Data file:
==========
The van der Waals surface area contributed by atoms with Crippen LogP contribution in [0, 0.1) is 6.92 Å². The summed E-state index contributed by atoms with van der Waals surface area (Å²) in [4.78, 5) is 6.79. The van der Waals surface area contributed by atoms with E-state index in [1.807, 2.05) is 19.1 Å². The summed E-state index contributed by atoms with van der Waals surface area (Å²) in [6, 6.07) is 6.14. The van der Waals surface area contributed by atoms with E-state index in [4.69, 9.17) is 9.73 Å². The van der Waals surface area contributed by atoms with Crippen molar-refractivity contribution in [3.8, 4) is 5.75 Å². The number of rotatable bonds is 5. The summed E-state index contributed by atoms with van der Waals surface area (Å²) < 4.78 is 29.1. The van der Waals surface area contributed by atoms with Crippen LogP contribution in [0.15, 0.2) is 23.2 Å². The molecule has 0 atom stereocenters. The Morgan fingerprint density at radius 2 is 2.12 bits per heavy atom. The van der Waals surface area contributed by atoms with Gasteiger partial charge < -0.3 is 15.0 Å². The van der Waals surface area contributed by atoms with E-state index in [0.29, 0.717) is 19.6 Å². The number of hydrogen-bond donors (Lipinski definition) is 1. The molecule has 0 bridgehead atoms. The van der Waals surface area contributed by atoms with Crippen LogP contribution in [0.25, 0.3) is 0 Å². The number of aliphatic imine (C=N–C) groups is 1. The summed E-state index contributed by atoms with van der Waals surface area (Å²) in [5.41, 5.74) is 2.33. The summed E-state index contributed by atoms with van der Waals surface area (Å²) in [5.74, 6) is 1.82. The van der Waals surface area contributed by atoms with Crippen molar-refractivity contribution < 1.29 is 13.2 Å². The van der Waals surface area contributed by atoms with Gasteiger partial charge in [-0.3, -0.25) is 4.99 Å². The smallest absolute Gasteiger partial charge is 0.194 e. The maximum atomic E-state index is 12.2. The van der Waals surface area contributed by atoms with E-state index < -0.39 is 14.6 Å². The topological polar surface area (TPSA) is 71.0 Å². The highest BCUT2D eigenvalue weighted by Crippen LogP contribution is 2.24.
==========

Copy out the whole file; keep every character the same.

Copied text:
The van der Waals surface area contributed by atoms with Crippen LogP contribution in [0, 0.1) is 6.92 Å². The summed E-state index contributed by atoms with van der Waals surface area (Å²) in [4.78, 5) is 6.79. The van der Waals surface area contributed by atoms with E-state index in [1.807, 2.05) is 19.1 Å². The summed E-state index contributed by atoms with van der Waals surface area (Å²) in [6, 6.07) is 6.14. The van der Waals surface area contributed by atoms with E-state index in [4.69, 9.17) is 9.73 Å². The van der Waals surface area contributed by atoms with Crippen molar-refractivity contribution in [3.8, 4) is 5.75 Å². The number of rotatable bonds is 5. The summed E-state index contributed by atoms with van der Waals surface area (Å²) < 4.78 is 29.1. The van der Waals surface area contributed by atoms with Crippen LogP contribution in [0.15, 0.2) is 23.2 Å². The molecule has 0 atom stereocenters. The Morgan fingerprint density at radius 2 is 2.12 bits per heavy atom. The van der Waals surface area contributed by atoms with Gasteiger partial charge < -0.3 is 15.0 Å². The van der Waals surface area contributed by atoms with E-state index in [0.29, 0.717) is 19.6 Å². The number of hydrogen-bond donors (Lipinski definition) is 1. The molecule has 0 bridgehead atoms. The van der Waals surface area contributed by atoms with Crippen LogP contribution in [0.25, 0.3) is 0 Å². The number of aliphatic imine (C=N–C) groups is 1. The summed E-state index contributed by atoms with van der Waals surface area (Å²) in [5.41, 5.74) is 2.33. The summed E-state index contributed by atoms with van der Waals surface area (Å²) in [5.74, 6) is 1.82. The van der Waals surface area contributed by atoms with Crippen molar-refractivity contribution < 1.29 is 13.2 Å². The van der Waals surface area contributed by atoms with Gasteiger partial charge in [-0.3, -0.25) is 4.99 Å². The smallest absolute Gasteiger partial charge is 0.194 e. The maximum atomic E-state index is 12.2. The van der Waals surface area contributed by atoms with E-state index < -0.39 is 14.6 Å². The topological polar surface area (TPSA) is 71.0 Å². The highest BCUT2D eigenvalue weighted by Crippen LogP contribution is 2.24.